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Working through Wairoa’s flood protection options

Flood Mitigation Infographic

Learning from others and looking at a broad range of river flood mitigation and protection options were recurring themes in the recent ‘We need your kōrero’ hui with flood-affected whānau and members of the wider community.

Both held in August, the two hui were an opportunity to share flood protection thoughts, feedback and insights.These were phase one of an ongoing process of working with the community to look at what Wairoa’s future flood protection and mitigation solution could look like.

Across the Wairoa district, around 667 properties are sitting in Provisional Land Category 2A – which indicates more information is needed before any further decisions can be made about a pathway forward.

Wairoa Mayor Craig Little said Wairoa had welcomed the Crown’s recovery support package, which includes $70m ring-fenced specifically for flood protection work in the Wairoa district.

“This funding is huge for Wairoa and will support us in implementing the flood protection required to help manage future severe weather events and provide certainty for homeowners and businesses.

“It will also support us in keeping people and whānau in their communities and prevent properties in Wairoa from falling under the Land Category 3 property buyout.”

The Council is working in collaboration with the Hawke’s Bay Regional Council, Engineering and Environmental Consultancy, WSP and Tātau Tātau o Te Wairoa to collate and analyse information from various sources. A stakeholder group is also being formed to provide feedback on ideas, options and solutions.

Many residents would have recently received a letter from the Hawke’s Bay Regional Council updating the Land Categorisation situation and the next steps.

This letter has been emailed because so many whānau are displaced from their homes and, therefore, not receiving posted mail. If you haven’t received the letter, it is available in hard copy from the Wairoa District Council front office and the Wairoa Recovery Office based at the airport.

Mayor Little said it’s very important the time is taken to gather as much information as possible, which will be critical to informing the plan to protect Wairoa from future flooding events.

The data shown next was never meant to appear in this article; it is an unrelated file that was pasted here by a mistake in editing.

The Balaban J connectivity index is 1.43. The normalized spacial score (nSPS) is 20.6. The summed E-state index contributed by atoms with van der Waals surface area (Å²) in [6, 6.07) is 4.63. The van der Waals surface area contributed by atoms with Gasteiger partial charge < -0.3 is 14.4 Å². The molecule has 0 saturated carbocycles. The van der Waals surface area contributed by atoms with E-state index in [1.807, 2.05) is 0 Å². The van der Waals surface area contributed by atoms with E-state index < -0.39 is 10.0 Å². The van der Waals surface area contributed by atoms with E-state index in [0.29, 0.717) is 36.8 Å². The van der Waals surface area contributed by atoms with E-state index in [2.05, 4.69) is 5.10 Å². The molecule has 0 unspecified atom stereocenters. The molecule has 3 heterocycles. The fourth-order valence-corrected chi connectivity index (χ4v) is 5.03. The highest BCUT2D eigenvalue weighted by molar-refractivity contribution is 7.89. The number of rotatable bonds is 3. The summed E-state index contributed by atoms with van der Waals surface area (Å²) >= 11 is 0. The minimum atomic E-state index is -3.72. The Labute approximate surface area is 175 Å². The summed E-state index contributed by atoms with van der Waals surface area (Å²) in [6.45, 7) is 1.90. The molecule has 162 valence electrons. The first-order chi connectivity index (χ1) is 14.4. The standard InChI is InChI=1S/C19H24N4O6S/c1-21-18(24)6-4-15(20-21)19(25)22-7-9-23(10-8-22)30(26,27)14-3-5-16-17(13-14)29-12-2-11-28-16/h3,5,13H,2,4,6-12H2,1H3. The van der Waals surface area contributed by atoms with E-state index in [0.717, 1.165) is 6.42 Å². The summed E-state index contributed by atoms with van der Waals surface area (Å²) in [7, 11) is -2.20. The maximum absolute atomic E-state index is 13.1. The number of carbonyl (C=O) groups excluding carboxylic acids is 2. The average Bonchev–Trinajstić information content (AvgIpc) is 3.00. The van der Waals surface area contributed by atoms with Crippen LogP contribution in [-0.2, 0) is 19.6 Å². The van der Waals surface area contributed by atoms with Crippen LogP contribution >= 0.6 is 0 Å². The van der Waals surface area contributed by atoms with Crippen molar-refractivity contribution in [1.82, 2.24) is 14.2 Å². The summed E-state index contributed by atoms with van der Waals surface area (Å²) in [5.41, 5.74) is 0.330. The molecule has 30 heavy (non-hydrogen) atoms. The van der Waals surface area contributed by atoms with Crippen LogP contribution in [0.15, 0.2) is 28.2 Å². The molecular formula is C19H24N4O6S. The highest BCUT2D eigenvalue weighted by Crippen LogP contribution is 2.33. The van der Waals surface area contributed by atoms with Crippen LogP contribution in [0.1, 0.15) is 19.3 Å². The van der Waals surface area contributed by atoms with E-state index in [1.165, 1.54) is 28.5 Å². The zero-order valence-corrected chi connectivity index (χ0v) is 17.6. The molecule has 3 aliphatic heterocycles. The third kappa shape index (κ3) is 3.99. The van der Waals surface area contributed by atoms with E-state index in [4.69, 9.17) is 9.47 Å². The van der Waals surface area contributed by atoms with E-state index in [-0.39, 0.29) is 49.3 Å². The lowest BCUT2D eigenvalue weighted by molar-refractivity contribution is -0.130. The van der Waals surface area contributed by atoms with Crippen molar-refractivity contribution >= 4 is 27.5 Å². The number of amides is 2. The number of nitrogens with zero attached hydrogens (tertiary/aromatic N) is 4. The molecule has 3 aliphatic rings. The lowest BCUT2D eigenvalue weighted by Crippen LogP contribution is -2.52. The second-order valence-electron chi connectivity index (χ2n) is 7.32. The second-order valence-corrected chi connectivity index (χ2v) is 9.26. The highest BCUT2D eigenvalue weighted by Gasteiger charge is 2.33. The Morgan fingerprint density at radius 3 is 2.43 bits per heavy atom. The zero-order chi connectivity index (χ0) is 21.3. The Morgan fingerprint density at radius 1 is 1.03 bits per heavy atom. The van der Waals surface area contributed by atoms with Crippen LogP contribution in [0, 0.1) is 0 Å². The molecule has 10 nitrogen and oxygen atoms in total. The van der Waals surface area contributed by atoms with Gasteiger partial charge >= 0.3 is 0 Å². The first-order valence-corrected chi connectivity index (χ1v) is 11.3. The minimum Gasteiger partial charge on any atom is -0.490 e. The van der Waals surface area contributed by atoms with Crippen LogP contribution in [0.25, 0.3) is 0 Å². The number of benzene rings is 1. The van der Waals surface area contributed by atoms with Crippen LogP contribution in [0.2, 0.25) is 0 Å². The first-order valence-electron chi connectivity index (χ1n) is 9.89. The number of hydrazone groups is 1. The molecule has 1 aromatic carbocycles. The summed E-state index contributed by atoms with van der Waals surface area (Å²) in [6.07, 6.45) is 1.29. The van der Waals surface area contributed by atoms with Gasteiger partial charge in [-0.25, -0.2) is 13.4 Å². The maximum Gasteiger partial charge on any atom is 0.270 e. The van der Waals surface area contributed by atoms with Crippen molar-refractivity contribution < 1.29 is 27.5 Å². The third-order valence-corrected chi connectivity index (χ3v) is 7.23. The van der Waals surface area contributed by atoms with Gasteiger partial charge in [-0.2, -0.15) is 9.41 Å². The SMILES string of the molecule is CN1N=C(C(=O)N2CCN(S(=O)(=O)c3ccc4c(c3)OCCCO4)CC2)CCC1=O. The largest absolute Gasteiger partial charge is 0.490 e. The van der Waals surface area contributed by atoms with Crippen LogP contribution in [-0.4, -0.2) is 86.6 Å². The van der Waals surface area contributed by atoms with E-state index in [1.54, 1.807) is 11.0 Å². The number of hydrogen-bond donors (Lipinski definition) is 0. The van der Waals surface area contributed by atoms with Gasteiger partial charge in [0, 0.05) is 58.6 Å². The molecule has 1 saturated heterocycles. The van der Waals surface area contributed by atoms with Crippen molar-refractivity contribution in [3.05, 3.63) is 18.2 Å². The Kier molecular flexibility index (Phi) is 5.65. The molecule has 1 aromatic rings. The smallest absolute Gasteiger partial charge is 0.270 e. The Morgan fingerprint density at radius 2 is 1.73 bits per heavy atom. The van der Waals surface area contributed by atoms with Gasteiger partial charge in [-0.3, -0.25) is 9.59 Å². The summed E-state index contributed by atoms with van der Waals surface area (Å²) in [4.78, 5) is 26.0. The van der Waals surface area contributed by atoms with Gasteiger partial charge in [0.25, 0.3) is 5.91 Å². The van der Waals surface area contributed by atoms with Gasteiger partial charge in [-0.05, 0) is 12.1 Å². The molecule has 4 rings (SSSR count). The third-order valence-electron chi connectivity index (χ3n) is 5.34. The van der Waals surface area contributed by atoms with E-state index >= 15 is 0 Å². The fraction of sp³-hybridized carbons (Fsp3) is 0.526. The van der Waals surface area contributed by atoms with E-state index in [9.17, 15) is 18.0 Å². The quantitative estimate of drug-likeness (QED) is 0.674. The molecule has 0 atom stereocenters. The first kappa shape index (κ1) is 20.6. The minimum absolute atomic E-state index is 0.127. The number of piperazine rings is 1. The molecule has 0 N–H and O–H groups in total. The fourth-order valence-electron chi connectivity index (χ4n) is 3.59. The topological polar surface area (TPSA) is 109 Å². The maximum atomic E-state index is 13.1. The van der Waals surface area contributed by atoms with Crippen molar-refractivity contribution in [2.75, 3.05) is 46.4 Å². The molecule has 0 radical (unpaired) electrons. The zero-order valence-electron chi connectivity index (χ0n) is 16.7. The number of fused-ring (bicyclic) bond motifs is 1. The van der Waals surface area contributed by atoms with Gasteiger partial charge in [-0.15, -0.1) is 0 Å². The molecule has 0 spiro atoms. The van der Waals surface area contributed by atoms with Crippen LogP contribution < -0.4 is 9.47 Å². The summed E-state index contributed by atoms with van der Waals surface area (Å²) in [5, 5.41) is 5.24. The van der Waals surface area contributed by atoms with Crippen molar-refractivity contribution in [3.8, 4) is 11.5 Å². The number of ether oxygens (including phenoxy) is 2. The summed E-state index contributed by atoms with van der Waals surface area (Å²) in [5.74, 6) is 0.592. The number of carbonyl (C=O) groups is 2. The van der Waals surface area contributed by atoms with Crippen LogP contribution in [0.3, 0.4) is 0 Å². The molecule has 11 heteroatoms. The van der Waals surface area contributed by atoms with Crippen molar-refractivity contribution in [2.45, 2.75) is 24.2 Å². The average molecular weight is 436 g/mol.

“Wairoa has been significantly impacted by flooding on many occasions, yet never before have we had an opportunity where we are supported to develop flood protection. It is crucial we get our planning right, and to do that, we need to hear from our community and listen to what people are telling us.”

Based on feedback already received, key themes from the submissions were improving drainage, creating wetlands and more riparian planting. There were also concerns around slash management, the right tree in the right place and wilding pine controls.

Options from rain gardens, sandbags, managed retreat and dredging, changing river pressure points, flood channels, and spillways were all proposed flood mitigation solutions. Stop banks were also suggested, but with a reminder that whatever you do on one side of the river affects the other.

Locals also wanted more information about the Waihi Dam and the potential for Genesis Energy to increase storage capacity. Feedback also identified a need for improved alert and warning systems, Civil Defence education and evacuation plans.

While Cyclone Gabrielle was labelled the worst weather event, it followed a similar path to the 1948 flooding and Cyclone Bola and broke through the same low-point areas. There was also feedback around the impacts of tree removal causing erosion, the amount of slash and the impacts from other waterways.

Early findings from the original feedback and potential flood protection options will soon be taken back to the community. The list of potential flood protection options is expected to be refined in line with community consultation. Once the preferred solution is identified, concept designs will be created, along with costings.

If anyone has any additional feedback, please email

1 November 2023

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